MICROSOME-MEDIATED BENZO[A]PYRENE-DNA BINDING AND INHIBITION BY CYTOSOLIC FRACTIONS FROM LIVER AND SKIN OF ADULT AND WEANLING RATS

Abstract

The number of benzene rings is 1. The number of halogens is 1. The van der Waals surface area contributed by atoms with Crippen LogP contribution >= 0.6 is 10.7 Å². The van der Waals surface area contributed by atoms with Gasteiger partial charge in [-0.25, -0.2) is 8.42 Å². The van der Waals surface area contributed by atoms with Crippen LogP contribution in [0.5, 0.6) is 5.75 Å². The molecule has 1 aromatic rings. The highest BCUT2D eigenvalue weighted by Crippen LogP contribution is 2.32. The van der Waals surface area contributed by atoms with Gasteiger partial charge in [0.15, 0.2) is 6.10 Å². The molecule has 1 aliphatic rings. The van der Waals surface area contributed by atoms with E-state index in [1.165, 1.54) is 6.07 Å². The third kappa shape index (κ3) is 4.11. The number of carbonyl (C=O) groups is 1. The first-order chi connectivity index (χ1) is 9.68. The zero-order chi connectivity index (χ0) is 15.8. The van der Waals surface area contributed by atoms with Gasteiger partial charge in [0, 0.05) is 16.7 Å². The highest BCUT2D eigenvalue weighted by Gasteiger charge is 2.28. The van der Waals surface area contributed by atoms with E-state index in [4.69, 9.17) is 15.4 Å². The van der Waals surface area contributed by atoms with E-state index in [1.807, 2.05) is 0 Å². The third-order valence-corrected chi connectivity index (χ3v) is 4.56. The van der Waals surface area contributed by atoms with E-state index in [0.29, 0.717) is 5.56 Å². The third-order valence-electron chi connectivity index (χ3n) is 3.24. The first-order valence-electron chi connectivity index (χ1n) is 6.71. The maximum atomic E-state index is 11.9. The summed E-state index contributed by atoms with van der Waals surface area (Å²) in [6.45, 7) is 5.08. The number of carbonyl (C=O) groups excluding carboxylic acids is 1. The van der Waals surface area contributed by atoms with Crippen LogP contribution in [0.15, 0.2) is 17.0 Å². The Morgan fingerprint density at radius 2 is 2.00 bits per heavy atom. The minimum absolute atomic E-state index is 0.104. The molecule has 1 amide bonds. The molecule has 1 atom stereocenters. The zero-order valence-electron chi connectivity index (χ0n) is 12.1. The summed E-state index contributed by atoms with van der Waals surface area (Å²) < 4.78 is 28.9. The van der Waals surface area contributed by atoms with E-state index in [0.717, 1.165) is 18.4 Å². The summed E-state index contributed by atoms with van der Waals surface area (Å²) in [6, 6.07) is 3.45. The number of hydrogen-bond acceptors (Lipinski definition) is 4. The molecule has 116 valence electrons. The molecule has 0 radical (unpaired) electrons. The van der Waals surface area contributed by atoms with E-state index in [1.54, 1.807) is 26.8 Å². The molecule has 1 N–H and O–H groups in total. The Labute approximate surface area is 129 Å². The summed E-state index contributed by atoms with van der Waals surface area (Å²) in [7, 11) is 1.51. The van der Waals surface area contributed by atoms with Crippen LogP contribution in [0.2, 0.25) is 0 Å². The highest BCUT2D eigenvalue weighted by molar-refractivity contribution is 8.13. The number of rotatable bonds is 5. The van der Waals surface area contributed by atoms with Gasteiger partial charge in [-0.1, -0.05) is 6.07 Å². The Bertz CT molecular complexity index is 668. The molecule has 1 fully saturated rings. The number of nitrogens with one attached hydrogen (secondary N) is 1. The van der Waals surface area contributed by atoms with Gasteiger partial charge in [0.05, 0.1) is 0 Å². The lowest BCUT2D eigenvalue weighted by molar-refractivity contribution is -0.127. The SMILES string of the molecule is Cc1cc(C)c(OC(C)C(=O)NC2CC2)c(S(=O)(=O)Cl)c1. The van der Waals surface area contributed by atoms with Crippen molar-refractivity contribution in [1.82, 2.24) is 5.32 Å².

Biotransformation of benzo[a]pyrene (BaP) in the presence of microsomal fractions derived from liver and epiderm of adult and weanling rats was examined. The aim of this study was to evaluate the effect of age on the capacity of two organs in transformation of BaP. Subcellular fractions were prepared from skin and liver by ultracentrifugation and were used as the source of BaP metabolizing enzymes in a reconstitution assay system. Microsomal fractions are sources of cytochrome P-450 and cytosols are the source of glutathione S-transferase (GST). In a metabolic activation assay system, cytochrome P-450 catalyses the formation of reactive epoxide of BaP which can then interact with exogenous DNA. Adult rat liver microsomes with the highest cytochrome P-450 and maximum capacity for BaP-DNA adducts formation (~204 pmol BaP bound/mg DNA) are considered as positive control in this assay system. The adduct formation in the presence of adult and young rats was approximately 204 and 27 pmol/mg DNA, respectively. Microsomes prepared from skin samples of adult and young rats mediated approximately 49 and 16 pmol BaP binding to DNA respectively. With the addition of cytosol to the microsome-mediated system an in vitro detoxification model has been established. The results obtained by the addition of different cytosolic samples showed that liver cytosol which contains highest GST activity caused about 28% inhibition in BaP binding to DNA. The inhibitory effects of cytosolic fraction from weanling liver, adult skin and weanling skin were 17, 19 and ~9% respectively. These data show that isolated subcellular fractions from young rats are less efficient in the biotansformation of BaP. However, the results obtained in vitro do not reflect the changes in vivo. Further, in vivo experiments should be carried out after BaP administration to animals to confirm the differences in the BaP-DNA adduct formation and BaP-glutathione conjunction in tissues of young and adult animals.